END;

Trigger Hints

Trigger and update events are part of the same call

This is a very important aspect of trigger-based development. Even though triggers are "fired" by the DBMS and not explicitly evoked by the application, the execution is tied to the update event that initiated a trigger call. In other words, the control from the SQL statement will not return to the caller until a trigger tied to the table that is being updated finishes its execution.

Turning On/Off triggers in DB2

Unfortunately, DB2 triggers, once defined, cannot be deactivated. That is why it is a good idea to build in a mechanism to control trigger execution without actually dropping a trigger if you do not want it to run. For example, you can define a table with two columns—the trigger name and a yes/no indicator. This table then can be used by the WHEN clause of a trigger. In the example below, the GET_SCORE_SUM trigger executes only if the yes/no indicator is set to 'YES'.

CREATE GET_SCORE_SUM
AFTER INSERT ON SCORE_TABLE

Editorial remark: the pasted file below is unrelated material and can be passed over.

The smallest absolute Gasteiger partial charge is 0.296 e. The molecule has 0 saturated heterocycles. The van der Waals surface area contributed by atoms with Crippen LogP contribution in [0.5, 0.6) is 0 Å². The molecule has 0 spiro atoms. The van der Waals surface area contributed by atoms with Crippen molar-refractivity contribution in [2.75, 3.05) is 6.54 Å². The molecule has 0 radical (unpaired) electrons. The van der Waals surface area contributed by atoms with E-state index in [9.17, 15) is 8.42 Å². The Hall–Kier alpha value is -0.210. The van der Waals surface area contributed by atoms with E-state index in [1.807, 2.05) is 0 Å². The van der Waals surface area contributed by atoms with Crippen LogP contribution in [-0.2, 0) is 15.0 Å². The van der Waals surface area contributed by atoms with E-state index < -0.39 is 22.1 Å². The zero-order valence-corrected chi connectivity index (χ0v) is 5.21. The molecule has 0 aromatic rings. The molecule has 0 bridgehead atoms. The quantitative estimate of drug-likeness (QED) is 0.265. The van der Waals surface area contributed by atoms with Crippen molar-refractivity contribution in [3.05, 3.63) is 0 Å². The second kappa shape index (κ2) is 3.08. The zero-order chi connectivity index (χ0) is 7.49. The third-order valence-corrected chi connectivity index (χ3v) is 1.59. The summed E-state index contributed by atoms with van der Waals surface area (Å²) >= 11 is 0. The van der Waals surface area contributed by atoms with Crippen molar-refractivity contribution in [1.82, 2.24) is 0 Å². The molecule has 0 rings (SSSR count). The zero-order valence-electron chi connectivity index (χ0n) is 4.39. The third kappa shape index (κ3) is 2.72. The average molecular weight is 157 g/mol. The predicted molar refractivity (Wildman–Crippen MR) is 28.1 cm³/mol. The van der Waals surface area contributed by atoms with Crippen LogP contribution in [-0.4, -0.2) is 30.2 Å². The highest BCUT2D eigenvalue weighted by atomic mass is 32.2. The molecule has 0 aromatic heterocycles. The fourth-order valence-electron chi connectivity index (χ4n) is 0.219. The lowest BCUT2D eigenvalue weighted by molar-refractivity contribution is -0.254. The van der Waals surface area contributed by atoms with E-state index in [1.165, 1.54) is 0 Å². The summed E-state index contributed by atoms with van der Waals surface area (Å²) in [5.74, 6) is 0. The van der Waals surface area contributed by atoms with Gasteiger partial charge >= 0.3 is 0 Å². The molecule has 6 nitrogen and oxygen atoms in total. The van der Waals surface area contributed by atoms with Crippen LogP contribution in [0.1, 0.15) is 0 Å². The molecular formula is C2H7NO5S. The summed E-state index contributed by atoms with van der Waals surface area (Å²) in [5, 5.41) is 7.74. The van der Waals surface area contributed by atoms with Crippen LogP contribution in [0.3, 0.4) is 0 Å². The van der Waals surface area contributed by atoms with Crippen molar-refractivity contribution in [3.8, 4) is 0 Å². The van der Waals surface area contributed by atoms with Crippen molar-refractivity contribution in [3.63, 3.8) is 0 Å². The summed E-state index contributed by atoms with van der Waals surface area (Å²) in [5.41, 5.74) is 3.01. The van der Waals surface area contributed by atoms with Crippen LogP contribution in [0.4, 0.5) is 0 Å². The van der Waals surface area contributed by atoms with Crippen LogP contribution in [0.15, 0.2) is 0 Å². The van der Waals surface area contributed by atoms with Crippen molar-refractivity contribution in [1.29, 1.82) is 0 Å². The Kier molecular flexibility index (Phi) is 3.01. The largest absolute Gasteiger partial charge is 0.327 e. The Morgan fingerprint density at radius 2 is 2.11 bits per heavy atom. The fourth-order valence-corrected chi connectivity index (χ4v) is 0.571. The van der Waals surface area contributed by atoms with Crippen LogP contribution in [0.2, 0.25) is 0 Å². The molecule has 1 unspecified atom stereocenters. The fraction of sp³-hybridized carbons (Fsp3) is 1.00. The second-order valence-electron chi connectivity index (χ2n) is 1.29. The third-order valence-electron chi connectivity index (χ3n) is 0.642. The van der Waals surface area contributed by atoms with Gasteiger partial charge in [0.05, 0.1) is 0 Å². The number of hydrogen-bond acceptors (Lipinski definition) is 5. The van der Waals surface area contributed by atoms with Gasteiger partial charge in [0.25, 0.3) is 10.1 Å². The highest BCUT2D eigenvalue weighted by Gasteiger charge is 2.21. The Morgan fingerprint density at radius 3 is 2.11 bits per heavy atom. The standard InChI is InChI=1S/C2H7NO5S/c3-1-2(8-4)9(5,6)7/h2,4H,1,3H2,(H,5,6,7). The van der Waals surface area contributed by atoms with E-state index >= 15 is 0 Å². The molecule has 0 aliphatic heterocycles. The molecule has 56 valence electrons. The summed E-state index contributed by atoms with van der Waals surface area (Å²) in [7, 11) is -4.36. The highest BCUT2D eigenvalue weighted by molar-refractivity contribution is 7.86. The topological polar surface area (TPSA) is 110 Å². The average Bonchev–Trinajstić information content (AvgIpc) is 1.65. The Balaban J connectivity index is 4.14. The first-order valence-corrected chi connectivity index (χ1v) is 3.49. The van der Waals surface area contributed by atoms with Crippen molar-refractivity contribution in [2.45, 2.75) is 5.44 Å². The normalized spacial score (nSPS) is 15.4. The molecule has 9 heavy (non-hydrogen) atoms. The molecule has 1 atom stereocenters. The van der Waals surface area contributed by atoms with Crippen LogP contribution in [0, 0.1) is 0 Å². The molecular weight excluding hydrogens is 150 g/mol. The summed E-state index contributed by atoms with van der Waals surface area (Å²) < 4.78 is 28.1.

REFERENCING NEW_TABLE AS NEW_SCORES
FOR EACH STATEMENT MODE DB2SQL
WHEN ('YES' IN SELECT INVOKE_INDICATOR
            FROM TRIGGER_CONTROL
            WHERE TRIGGER_NAME = 'GET_SCORE_SUM')
BEGIN ATOMIC
   -- SQL CODE
END;

Conclusion

In this article, you covered the basic concepts of triggers. You also reviewed several benefits of using triggers. This article just scratches the surface of trigger-based development, but it is enough to get you started.

About the Author

Aleksey Shevchenko has been working with object-oriented languages for over seven years. He has been implementing Enterprise IT solutions for Wall Street and the manufacturing and publishing industries.

Sitemap | Contact Us

Thanks for your registration, follow us on our social networks to keep up-to-date